Despite bleak predictions by “well meaning” commentators following the summer of 2011, the social justice movement in Israel is alive and kicking. Last Saturday, 10,000 Israelis took to the streets, refusing to retreat to the familiar old security discourse.
Plenty of security-related events could have easily killed the social justice movement and restore the traditional primacy of the security discourse. Operation Pillar of Defense, the crisis in Syria and recent deployment of Iron Dome batteris in Northern Israel, the growing BDS campaign, including Stephen Hawking’s recent boycott could have pushed back “minor” issues like the government budget or natural gas exports to the back burner. But that did not happen. Instad, both activists and the general public managed to keep their eyes on the ball.
During Operation Pillar of Defense, which took place in Gaza two months before the general elections (11/12), residents of Tel Aviv got a taste of what residents of the South were experiencing almost daily for years.
Surprisingly, the operation did not steer public discourse away from social problems, which continued to form the main issue of the elections. Instead of directing their anger at Hamas, many Israelis focused on the continued neglect of Israel’s poorer residents of the periphery, despite PM Netanyahu’s emphasis on the Hamas threat. In fact, Likud plummeted in the general elections.
Similarly, Israelis did not seem shaken by the government’s repeated warnings about the dangers posed by the crisis in Syria to Israel, the subsequent airstrikes or deployment of Iron Dome batteries in Northern Israeli cities.
So instead of preparing for a round of violence, Israelis chose to focus on something completely different: the prospect of Bank Leumi forgiving a major debt owed by Nochi Dankner, one of Israel’s tycoons private company. The severity of public reaction was enough for Bank Leumi to reverse its decision and back out of Dankner’s debt arrangement.
Similarly, the recent story about the specially-installed bed on plane requested by PM Netanyahu, estimated at 5 million NIS (roughly $127,000) while the government was making the argument for austerity measures, only added fuel to the fire.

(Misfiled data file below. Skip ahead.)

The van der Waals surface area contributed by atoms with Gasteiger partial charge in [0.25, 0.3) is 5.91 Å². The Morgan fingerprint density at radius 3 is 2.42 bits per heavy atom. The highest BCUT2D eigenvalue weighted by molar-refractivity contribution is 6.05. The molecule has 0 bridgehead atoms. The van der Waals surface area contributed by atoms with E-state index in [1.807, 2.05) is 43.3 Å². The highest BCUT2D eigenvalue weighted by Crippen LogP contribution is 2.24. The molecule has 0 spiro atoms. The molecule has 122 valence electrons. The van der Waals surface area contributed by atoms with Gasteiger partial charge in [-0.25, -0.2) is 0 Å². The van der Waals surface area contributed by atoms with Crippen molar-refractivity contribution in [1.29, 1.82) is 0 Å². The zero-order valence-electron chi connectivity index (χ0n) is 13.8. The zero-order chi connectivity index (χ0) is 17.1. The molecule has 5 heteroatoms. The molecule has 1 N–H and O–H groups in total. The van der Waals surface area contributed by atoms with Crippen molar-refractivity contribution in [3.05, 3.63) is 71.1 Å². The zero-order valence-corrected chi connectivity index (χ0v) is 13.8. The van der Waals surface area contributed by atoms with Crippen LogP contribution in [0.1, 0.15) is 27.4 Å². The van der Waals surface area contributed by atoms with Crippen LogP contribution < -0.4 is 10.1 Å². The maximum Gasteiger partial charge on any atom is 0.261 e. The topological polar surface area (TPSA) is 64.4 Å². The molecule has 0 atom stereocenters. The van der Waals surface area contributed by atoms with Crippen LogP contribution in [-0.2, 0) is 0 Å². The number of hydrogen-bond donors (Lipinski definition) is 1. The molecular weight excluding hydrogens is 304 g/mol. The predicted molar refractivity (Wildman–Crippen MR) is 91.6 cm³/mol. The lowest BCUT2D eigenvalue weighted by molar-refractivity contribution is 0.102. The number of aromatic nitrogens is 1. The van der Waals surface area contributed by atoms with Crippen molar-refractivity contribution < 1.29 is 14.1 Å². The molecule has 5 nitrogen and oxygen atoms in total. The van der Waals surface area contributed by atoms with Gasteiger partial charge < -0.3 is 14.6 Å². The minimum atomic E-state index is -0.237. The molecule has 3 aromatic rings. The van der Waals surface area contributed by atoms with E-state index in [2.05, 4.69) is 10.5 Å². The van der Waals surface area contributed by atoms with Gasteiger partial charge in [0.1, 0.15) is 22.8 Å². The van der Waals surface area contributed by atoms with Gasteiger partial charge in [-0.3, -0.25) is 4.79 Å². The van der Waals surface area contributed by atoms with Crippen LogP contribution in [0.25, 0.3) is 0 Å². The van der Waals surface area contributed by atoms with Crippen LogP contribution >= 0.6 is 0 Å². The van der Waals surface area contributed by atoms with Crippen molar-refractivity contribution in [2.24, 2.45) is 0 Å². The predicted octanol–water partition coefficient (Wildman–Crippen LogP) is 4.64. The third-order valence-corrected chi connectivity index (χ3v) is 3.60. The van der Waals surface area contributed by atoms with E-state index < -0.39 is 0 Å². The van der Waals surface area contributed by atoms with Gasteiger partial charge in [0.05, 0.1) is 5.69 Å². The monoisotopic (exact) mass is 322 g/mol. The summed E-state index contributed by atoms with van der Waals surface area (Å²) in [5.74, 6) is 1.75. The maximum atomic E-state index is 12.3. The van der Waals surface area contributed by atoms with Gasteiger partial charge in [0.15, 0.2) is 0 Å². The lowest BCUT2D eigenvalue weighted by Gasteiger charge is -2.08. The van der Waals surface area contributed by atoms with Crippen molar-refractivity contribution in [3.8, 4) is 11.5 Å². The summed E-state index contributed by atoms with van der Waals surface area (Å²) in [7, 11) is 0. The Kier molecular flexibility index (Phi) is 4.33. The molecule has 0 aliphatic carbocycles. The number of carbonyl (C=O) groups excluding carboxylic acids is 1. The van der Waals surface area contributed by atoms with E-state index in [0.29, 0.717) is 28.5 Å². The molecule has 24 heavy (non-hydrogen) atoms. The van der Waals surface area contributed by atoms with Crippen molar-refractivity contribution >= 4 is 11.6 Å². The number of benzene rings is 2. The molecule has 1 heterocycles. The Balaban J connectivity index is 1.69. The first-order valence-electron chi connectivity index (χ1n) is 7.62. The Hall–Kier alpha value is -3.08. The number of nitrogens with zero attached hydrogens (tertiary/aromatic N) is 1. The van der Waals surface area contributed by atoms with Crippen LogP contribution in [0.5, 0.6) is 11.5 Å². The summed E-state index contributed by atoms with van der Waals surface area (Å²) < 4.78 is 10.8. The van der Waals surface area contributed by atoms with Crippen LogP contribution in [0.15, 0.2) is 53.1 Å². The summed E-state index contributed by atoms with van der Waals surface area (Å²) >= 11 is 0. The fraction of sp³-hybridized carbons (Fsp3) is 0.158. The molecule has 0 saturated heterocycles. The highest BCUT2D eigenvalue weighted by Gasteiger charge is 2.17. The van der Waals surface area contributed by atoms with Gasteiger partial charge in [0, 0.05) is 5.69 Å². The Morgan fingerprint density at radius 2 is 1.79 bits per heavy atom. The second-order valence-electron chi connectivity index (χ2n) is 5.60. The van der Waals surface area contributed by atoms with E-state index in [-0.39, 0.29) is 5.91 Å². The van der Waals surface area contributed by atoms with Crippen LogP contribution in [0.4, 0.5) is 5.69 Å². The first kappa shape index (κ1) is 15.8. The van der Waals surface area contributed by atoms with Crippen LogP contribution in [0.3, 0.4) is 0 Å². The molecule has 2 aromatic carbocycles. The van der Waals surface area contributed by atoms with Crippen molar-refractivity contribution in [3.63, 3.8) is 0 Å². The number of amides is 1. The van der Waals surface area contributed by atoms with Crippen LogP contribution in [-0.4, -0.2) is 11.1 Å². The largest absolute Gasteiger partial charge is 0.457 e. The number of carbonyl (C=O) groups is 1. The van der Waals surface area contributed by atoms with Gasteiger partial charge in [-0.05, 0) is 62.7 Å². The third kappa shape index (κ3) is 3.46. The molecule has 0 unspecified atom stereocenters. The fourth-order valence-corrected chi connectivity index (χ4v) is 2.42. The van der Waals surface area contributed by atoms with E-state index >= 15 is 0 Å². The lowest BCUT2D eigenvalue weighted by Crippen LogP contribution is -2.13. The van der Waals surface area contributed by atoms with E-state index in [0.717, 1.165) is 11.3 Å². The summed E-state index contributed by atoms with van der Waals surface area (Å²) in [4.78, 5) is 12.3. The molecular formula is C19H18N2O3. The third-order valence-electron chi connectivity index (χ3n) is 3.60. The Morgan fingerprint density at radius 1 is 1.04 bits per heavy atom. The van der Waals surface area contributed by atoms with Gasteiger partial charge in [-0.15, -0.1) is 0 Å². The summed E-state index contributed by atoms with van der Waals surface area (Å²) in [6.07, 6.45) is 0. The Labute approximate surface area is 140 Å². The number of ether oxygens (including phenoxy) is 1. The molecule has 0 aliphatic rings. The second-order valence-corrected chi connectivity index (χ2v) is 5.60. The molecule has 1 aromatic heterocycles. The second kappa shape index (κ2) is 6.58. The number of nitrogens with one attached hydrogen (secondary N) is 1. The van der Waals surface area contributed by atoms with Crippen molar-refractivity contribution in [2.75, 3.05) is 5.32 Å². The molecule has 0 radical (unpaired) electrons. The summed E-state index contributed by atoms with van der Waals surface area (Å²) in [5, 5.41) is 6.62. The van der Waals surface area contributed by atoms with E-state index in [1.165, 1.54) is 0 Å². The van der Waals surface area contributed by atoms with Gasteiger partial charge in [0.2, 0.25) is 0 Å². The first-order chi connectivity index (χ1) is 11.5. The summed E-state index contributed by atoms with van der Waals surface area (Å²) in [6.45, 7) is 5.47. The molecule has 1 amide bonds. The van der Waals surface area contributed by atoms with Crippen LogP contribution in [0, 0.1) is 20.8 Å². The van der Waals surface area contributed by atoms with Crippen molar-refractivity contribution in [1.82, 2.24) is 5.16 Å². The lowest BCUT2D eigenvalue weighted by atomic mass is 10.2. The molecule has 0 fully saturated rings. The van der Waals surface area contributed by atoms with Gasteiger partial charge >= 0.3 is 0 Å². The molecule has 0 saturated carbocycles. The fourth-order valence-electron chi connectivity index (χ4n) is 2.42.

Last Saturday, 10,000 people gathered in Tel Aviv, Haifa, Jerusalem, Ashdod, Rishon LeZion, Ramat Gan and Modiin to protest the export of Israel’s natural gas reserves and proposed budget. Unlike the 2011 rallies, one could spot signs about the cost of the settlements and other signs criticizing anti-democratic legislation.
The text of the Facebook event read: “Instead of an impossible budget which raises VAT and income tax, which robs regular and freelance workers, housewives and senior citizens – the people demand to stop free handouts to Israel’s tycoons, return Israel’s natural resources to the public and stop pouring money on isolated settlements. . . .“
Not limited to civil society alone, a shift in language and priorities can also be seen in the new government, as battles over the budget did not skip Israel’s sacred cow – the Ministry of Defense:
“Nobody thinks there isn’t fat to cut from the Defense Department,” “I know the threats against Israel are real threats, but for 65 years Israel is under threat – first it was Nasser, then Saddam Hussein, then Nassrallah. . . “ No other than leader of HaBayit Hayehudi party (The Jewish Home) Naftali Bennett said these things during at a Finance Committee meeting.
One should not expect the cry for social justice to disappear anytime soon. Despite the approved defense cuts, the budget is still far from serving the interests of the middle and lower classes.
Unlike 2011, the current wave of protests may be smaller, but more focused. It will be characterized by greater cooperation between civil society and the Knesset and a more synchronized leadership. We are also likely to see more explicit language about the relationship between social justice and the cost of West Bank settlements, and new coalitions forming around mutual goals, including previously unengaged populations such as Arab-Israelis, immigrants from the former USSR and in some cases, right-wing settlers.